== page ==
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Book review: The Glass Cage - time for a 'made by humans' movement?

PUBLISHED : Saturday, 24 January, 2015, 10:32pm
UPDATED : Monday, 26 January, 2015, 11:29am

The Glass Cage
by Nicholas Carr 
W.W. Norton & Company

Our skills become rusty and eventually disappear when they go unused. As a result, humans are becoming less capable as we rely increasingly on technology. This is the thesis of The Glass Cage, by US technology writer Nicholas Carr, whose previous work includes the popular essay, Is Google Making Us Stupid? He argues that our jobs and lives are being impoverished by our dependence on computers and automation.

Carr cites examples of just how dangerous the result can be. In 2009, an Air France flight plunged into the Atlantic, killing all 228 passengers. The reason, investigators found, was the autopilot had disengaged. The pilots, faced with having to fly the plane manually, suffered a "total loss of cognitive control".

So much of the cognitive and manual work pilots now undertake has become automated that they can be considered to sit not in glass cockpits but in glass cages, according to Carr.

Our dependence does more than just lead to dangerous consequences: it also leaves us bored and unsatisfied, both in and out of the workplace. Mastering and using skills is one of life's greatest pleasures, yet it is the very thing that automation works against by distancing us from being actively involved in the world.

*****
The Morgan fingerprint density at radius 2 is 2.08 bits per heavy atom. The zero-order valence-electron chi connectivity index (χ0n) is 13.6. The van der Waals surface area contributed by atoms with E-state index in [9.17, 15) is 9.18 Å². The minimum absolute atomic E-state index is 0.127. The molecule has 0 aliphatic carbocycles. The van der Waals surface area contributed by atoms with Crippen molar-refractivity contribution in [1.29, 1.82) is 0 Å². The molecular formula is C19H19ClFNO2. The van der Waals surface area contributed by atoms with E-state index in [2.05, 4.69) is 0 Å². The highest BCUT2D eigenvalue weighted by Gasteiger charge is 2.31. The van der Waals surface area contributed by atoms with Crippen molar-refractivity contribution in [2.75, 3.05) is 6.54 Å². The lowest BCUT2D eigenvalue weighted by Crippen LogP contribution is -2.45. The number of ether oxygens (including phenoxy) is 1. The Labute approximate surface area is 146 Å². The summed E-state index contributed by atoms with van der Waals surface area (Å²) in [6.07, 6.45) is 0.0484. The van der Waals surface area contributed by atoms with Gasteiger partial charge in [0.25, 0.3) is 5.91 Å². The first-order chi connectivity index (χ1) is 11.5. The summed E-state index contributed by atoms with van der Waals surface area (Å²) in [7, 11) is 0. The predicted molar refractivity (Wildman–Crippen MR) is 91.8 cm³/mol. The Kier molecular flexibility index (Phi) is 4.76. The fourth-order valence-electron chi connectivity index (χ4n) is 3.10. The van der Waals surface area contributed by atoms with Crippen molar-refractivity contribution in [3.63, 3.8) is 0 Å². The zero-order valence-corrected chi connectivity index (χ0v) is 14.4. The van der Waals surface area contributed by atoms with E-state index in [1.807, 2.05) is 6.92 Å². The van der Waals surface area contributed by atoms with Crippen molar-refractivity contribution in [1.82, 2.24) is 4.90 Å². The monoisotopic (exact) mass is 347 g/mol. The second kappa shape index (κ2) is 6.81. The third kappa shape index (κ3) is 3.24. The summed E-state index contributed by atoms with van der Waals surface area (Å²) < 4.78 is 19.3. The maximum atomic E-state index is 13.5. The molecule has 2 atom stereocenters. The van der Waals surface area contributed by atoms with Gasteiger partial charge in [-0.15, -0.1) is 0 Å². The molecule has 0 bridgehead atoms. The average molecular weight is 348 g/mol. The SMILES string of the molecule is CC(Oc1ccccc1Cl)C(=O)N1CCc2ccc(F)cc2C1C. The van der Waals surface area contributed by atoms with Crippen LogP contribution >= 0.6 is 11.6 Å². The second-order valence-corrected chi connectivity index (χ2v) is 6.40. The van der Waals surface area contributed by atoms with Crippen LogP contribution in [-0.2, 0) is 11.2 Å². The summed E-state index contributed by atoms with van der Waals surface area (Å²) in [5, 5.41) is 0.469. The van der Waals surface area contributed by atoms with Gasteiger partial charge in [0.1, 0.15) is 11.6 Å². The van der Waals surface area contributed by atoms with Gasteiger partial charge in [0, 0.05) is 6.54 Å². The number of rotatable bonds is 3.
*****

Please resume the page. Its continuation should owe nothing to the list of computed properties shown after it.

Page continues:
As doctors follow automated diagnostic templates and architects use computer programs to generate their building plans, their jobs become duller. "At some point you turn people into computer operators - and that's not a very interesting job," Carr says.

However, he sees flickers of hope. In 2013, US regulators notified airlines that they should get pilots to spend more time flying manually rather than on autopilot so they remained able to take over in emergencies. And last year, looking to boost craftsmanship in its cars and innovation in its production lines, Toyota began replacing some of the robots in its Japanese factory with human workers.

Could it be time for a "made by humans" movement?

Guardian News & Media